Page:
Due to the alarming findings published in the Lancet, Ghebreyesus said Monday, the use of hydoxychloroquine in the trial, which now has more than 3,500 patients in 17 countries, will temporarily halt.
The decision followed shortly after France's public health watchdog warned against using the drug and just two days after the World Health Organization announced it had suspended a global trial of the drug over safety concerns.
With US President Donald Trump touting the anti-malaria drug as a definite cure for COVID-19, his administration has stockpiled millions of doses of HCQ despite the US Food and Drug Administration (FDA) issuing a safety communication regarding the known side effects of the drug.
According to Nikkei, India had sent consignments of the drug to 25 African states last week. It has also been used as a treatment for autoimmune diseases, such as rheumatoid arthritis.
Although by now the fact that there is still a debate over using hydroxychloroquine may not make much sense to people who have been closely following the controversy, to someone who hasn't been, the back-and-forth is confusing at best, and alarming at worst. "The 70 years of experience of applying hydroxychloroquine, including in rheumatology, shows that the drug has proven to have a good safety profile", the ministry said.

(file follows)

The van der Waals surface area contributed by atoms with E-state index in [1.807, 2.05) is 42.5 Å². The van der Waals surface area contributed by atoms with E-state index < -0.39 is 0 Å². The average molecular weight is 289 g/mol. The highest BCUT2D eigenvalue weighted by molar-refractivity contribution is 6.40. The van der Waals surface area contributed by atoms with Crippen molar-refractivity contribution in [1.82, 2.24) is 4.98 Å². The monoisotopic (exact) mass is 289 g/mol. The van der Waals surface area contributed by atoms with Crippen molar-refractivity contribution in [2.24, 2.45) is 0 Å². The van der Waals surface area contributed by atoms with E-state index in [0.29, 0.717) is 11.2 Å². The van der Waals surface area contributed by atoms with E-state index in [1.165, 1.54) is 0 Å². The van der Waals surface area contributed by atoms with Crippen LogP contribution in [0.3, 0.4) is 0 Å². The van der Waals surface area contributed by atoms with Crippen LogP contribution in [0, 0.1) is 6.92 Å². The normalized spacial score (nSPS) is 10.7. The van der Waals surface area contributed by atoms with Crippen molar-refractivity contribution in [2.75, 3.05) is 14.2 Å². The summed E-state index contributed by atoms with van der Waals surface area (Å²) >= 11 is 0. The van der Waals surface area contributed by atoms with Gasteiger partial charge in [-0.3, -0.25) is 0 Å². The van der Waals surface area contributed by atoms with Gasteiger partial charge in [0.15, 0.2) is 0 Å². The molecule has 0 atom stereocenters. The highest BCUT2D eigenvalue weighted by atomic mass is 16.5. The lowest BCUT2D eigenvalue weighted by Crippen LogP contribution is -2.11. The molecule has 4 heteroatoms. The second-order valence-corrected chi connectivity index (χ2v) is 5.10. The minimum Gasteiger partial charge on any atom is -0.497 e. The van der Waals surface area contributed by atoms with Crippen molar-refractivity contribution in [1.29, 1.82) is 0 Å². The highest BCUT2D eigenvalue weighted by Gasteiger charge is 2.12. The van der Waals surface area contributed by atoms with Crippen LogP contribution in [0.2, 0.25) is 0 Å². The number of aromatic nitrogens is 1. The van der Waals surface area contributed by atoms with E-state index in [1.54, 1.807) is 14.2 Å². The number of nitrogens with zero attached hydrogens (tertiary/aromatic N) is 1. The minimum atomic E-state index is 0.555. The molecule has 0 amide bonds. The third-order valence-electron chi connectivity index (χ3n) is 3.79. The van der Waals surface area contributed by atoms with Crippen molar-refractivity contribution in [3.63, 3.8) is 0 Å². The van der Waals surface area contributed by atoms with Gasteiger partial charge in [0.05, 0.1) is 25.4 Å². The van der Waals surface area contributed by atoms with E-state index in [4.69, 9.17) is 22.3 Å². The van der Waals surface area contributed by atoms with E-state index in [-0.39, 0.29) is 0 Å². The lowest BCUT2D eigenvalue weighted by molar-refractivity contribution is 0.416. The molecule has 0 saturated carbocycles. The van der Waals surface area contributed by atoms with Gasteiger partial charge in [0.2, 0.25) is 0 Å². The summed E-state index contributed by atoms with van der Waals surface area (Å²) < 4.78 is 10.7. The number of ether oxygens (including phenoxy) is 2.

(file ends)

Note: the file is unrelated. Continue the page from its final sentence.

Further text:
Medicines agencies in France and Italy said the drug should not be used for COVID-19 outside clinical trials. It is reasonably safe to treat malaria.
In the very early stages of the viral outbreak, doctors in China experimented with a number of different pre-existing drugs in the hopes that something could be repurposed to prevent infection, or at least improve patient outcomes.
The WHO said it was also carrying out its own studies on the effectiveness of the drug in treating Covid-19, as well as its safety implications.
Newly enrolled patients will get other treatments being evaluated, including Gilead Science's remdesivir and AbbVie's Kaletra/Aluvia.
"Although observational studies can not fully account for unmeasured confounding factors, our findings suggest not only an absence of therapeutic benefit but also potential harm with the use of hydroxychloroquine or chloroquine drug regimens" in hospitalized patients.